Rupert Pupkin Speaks: Underrated '77 - Justin LaLiberty ""

Wednesday, September 27, 2017

Underrated '77 - Justin LaLiberty

Justin LaLiberty holds degrees in Critical Film Studies and Film Preservation in Archiving. He is currently responsible for programming at Alamo Drafthouse in Yonkers, NY and is an itinerant projectionist, ready to run reels if you've got 'em. He is a regular contributor to Paracinema and can usually be found in whichever NYC art-house is showing the most sordid content on a given day.

Here's His Underrated '86 List from earlier this year:

NEWS FROM HOME (Chantal Akerman)
Akerman’s cinema essay of life in New York told in beautifully captured images of the city, accompanied by voiceover of Akerman reading letters sent to her from her mother. A monumentally successful ode to the NYC of the 70s as well as a touching entry into Akerman’s almost always surprising career. And she made this in her mid 20s.
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DEATH PROMISE (Robert Warmflash)
Akerman may have captured a romantic yet gritty NYC in NEWS FROM HOME, but Robert Warmflash gave us the most absurd, violent and downright fun portrayal of the city in 1977. A revenge, martial arts hybrid with over-the-top violence, evil businessmen (something we know plenty about right now) and some good, old fashioned NYC apartment building paranoia to go with it. Oh, and a guy gets offed by a bag full of rats. Doesn’t get much more NY than that.
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THE SENTINEL (Michael Winner)
Perhaps the most underrated of the satanic 70s flicks, Michael Winner’s THE SENTINEL should at least be known for it’s absolutely stacked and insane cast: John Carradine, Chris Sarandon, Cristina Raines, Martin Balsam, Ava Gardner, Burgess Meredith, Eli Wallach, Jerry Orbach, Beverly D’Angelo, Christopher Walken, Tom Berenger and Jeff Goldblum. If that’s not enough, it also features some real life deformed folks that look like they came out of Fellini’s extras troupe and a cat named Jezebel who celebrates a birthday with a truly outlandish party. It’s something.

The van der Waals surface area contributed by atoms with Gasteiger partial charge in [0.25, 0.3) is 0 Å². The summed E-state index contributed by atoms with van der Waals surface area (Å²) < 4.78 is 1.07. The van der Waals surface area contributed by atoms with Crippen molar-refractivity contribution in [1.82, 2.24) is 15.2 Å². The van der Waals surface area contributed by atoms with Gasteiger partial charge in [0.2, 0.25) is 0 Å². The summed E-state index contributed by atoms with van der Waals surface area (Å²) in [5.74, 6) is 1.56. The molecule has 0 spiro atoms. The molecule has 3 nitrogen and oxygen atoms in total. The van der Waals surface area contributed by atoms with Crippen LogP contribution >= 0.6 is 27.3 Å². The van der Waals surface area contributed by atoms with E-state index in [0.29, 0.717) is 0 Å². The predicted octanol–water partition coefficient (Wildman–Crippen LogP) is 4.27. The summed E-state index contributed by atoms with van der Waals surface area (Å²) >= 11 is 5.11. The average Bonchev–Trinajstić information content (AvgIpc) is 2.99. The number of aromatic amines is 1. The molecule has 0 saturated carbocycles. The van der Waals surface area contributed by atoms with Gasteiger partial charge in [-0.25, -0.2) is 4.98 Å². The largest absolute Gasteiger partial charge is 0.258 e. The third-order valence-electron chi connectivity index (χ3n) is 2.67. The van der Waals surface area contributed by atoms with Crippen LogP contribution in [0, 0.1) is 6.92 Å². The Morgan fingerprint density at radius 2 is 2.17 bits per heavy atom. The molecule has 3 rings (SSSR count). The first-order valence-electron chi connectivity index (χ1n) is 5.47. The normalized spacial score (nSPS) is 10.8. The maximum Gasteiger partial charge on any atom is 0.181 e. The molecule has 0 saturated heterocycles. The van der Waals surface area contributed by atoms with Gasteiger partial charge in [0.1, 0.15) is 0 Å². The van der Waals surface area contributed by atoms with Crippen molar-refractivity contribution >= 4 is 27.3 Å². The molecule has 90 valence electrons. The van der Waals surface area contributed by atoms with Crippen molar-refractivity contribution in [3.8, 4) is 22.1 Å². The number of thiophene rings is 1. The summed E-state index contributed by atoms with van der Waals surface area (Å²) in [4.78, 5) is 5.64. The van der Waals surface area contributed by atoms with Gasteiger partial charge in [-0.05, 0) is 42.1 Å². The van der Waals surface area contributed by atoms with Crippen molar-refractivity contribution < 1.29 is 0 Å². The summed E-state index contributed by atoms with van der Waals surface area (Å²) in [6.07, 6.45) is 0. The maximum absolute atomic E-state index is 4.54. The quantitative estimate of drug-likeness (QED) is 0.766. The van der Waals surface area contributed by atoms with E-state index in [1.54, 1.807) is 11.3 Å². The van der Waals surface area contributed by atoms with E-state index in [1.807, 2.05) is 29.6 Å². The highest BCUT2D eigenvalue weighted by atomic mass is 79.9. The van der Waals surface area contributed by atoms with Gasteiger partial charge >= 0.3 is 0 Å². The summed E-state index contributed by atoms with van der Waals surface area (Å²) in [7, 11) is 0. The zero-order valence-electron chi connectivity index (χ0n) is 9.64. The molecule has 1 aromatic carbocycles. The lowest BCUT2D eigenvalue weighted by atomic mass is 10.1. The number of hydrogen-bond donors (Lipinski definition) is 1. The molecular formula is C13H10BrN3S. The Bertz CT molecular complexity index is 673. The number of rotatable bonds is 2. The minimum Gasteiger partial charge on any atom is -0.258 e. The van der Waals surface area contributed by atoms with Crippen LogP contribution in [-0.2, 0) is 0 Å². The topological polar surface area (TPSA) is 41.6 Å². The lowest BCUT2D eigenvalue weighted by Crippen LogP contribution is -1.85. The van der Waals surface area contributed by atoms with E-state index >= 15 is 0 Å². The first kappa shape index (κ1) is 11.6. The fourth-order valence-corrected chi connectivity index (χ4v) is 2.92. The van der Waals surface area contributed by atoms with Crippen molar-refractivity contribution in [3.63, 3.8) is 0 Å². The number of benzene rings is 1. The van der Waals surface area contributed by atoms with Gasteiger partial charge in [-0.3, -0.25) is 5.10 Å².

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DEATH BED (George Barry)
For only directing one film, George Barry really went for it! DEATH BED: THE BED THAT EATS is entirely singular in the annals of 70s horror – a nearly avant-garde featuring, bowling over with macabre imagery and a languid pace (even for 70 minutes). But it’s also about a bed that legitimately eats people and you’ve never seen anything else like it. It’s beautiful.
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ALUCARDA (Juan Lopez Moctezuma)
The only satanic film of ’77 to give THE SENTINEL a run for its money, ALUCARDA is Mexican nunsploitation done right and sleazy. A hysteric nightmare of Gothic set design, gratuitous nudity, bloody violence and period horror imagery that could make Jean Rollin jealous.
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LET ME DIE A WOMAN (Doris Wishman)
Wishman, ever the provocateur, made this transgressive yet ultimately sleazy documentary about sex changes that features actual operation footage, re-enactments, all with – what appears to be – the involvement of actual doctors. It’s excessive, problematic and entirely in line with the provocations of exploitation cinema – shedding (perhaps, at the time, much needed) light on a subject its audience almost definitely knew little about.
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THE DEVIL, PROBABLY (Robert Bresson)
Criminally underknown later Bresson that weaves revolution politics, existentialism, self destruction and other happy topics into one movie. Politically motivated cinema, that wouldn’t seem out of place in Godard’s canon, feels like a rallying call to the late 70s youth. After all, Richard Hell called in the most punk film ever made.
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SHORT EYES (Robert M. Young)
Originating from a play by Miguel Pinero, who spent time in prison, SHORT EYES may be the toughest prison film ever made in America. An always tense, never fun trip behind bars that runs a lean, but terrifying, 99 minutes. Features an exceptional leading performance by Bruce Davison. It’s baffling that this isn’t more well known – the PUNISHMENT PARK of prison films.
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CHATTERBOX! (Tom DeSimone)
I’m not going to try and claim that CHATTERBOX! is some lost masterpiece, but someone has to go to bat for the talking vagina movie! Surprisingly tame for its subject matter, it at least features a song titled Wang Dang Doodle. Running a meager 72 minutes, it never wears out its welcome and features an appearance by Rip Taylor! And all of the singing vagina spectacle is shot by Jonathan Demme regular collaborator Tak Fujimoto.
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Thought not my favorite of Metzger’s Henry Paris features (that would easily go to THE OPENING OF MISTY BEETHOVEN), BARBARA BROADCAST is polished, endlessly entertaining adult cinema all about bad manners. Sort of an adult DISCREET CHARM OF THE BOURGEOISE, it features great period use of NYC and inspired performances by industry regulars Annette Haven, Jamie Gillis and Sharon Mitchell. A great, fun gateway into 70s adult cinema.
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1 comment:

SteveQ said...

I don't need to contribute, because this list has all my choices!